"It is unfortunate that dealing with these outbreaks now has to be part of our whole business plan," he said.
Delta Air Lines encountered problems in Atlanta with its computers for more than six hours, resulting in delays. However, the cause of the problems was still unknown, spokeswoman Catherine Stengel said.
"We won't know until at least tomorrow what caused the issues," she told CNET News.com.
Airline Air Canada canceled flights in August due to its network being infected with a variant of the MSBlast worm. The MSBlast.B worm, also called Welchia and Nachi,that it inundated many companies' networks with data. Air Canada said its network couldn't deal with the amount of traffic generated by MSBlast.B.
This time around, telephone company SBC Communications tried to minimize the problem for its Internet customers. The company warned them by e-mail this weekend about the worm and urged them to patch their systems.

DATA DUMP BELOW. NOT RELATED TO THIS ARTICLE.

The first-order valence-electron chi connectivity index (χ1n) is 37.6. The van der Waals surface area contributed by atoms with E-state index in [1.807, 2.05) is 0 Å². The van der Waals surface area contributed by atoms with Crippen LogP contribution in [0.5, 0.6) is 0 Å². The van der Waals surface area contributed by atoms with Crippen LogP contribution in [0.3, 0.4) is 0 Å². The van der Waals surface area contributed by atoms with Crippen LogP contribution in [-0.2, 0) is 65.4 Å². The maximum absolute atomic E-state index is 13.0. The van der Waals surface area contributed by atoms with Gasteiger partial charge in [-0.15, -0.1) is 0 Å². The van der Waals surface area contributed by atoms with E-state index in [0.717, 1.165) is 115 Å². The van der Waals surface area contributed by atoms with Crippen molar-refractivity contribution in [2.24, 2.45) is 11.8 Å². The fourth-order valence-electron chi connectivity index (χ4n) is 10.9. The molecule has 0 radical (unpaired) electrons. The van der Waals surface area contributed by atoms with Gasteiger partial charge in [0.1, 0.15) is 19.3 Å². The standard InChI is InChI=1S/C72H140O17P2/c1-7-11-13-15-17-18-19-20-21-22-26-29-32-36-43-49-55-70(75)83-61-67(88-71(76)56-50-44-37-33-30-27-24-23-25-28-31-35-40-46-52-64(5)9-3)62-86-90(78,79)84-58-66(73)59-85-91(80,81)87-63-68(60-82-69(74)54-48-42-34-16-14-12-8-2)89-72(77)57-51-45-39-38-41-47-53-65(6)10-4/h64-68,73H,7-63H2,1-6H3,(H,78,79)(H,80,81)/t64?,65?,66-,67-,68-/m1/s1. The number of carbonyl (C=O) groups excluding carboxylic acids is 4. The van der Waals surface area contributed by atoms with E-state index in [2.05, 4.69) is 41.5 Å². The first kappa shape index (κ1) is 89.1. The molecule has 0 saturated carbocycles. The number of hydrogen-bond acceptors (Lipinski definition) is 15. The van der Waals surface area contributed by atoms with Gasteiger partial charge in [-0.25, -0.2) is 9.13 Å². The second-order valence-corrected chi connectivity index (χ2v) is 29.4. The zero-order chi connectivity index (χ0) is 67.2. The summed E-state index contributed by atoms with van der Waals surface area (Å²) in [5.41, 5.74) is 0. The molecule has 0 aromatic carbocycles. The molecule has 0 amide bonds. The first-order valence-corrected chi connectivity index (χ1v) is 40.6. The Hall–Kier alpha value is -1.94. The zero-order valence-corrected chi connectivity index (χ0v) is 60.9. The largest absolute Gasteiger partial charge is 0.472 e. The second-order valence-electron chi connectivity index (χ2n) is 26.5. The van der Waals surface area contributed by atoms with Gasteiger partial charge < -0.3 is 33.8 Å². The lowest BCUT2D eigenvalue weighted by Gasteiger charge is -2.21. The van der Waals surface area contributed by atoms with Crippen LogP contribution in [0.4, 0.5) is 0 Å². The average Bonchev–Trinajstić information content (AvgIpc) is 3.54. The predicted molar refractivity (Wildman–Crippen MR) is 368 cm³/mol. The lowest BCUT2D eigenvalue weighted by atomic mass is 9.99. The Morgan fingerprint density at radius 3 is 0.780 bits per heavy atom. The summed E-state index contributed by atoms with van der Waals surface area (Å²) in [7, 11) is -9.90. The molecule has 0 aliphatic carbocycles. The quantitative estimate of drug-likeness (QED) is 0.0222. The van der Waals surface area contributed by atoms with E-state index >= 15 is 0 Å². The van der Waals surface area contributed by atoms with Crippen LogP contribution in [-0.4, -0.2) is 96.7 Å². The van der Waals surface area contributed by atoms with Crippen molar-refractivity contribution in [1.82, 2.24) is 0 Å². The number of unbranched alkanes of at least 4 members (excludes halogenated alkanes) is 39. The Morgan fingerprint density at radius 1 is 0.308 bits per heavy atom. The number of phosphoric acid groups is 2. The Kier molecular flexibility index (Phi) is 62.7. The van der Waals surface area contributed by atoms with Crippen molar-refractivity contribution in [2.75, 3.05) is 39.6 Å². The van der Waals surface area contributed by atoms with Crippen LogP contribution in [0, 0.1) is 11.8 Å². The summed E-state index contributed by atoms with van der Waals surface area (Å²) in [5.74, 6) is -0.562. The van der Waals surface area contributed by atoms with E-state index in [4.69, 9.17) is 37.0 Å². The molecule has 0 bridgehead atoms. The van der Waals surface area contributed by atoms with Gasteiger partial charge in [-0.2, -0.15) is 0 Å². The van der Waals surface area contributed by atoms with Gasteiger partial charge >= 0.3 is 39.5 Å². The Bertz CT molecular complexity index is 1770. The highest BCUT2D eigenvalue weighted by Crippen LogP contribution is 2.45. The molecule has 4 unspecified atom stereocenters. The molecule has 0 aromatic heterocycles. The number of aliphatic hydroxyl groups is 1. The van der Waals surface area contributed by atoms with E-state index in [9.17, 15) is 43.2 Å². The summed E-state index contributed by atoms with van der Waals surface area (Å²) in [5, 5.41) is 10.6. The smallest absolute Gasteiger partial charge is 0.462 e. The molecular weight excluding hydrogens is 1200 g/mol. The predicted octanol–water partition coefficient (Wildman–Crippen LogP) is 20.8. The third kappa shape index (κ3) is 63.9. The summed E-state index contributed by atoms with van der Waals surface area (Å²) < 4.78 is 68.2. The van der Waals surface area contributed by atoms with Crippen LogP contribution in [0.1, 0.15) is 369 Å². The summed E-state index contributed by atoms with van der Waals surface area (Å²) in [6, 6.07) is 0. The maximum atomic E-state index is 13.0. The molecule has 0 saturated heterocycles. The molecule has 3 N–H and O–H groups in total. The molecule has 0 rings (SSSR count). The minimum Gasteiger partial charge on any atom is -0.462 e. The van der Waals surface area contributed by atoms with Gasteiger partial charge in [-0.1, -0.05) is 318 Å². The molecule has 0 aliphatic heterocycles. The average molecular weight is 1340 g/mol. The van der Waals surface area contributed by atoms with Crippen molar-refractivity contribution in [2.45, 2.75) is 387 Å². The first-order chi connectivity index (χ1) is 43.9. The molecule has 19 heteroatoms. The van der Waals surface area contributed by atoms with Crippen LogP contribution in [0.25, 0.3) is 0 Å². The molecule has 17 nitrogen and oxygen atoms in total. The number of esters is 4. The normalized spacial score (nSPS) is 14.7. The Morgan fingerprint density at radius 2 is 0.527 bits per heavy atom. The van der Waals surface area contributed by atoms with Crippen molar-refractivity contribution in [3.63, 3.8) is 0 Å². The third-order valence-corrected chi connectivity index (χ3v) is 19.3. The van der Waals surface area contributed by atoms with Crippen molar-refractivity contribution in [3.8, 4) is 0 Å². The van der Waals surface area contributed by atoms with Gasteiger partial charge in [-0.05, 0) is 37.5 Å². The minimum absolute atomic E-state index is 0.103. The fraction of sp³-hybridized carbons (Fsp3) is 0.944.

"It is extremely important you (patch your systems) now, because it's likely you will not be able to take these measures, if your computer becomes infected," the company told customers.
The original worm did not spread very quickly on Friday and Saturday, according to security experts. Some Windows XP users asked for help on a support list when, as a side effect of infection, their computers displayed an error message and restarted.
"The number of home users seeking help on cleaning the Sasser worm in the MS Windows XP Technical Support newsgroup is far less than last year, when the MSBlast worm was released," said Yan Kei "Kenrick" Fu, a Hong Kong college student and a frequent adviser on Microsoft's support lists.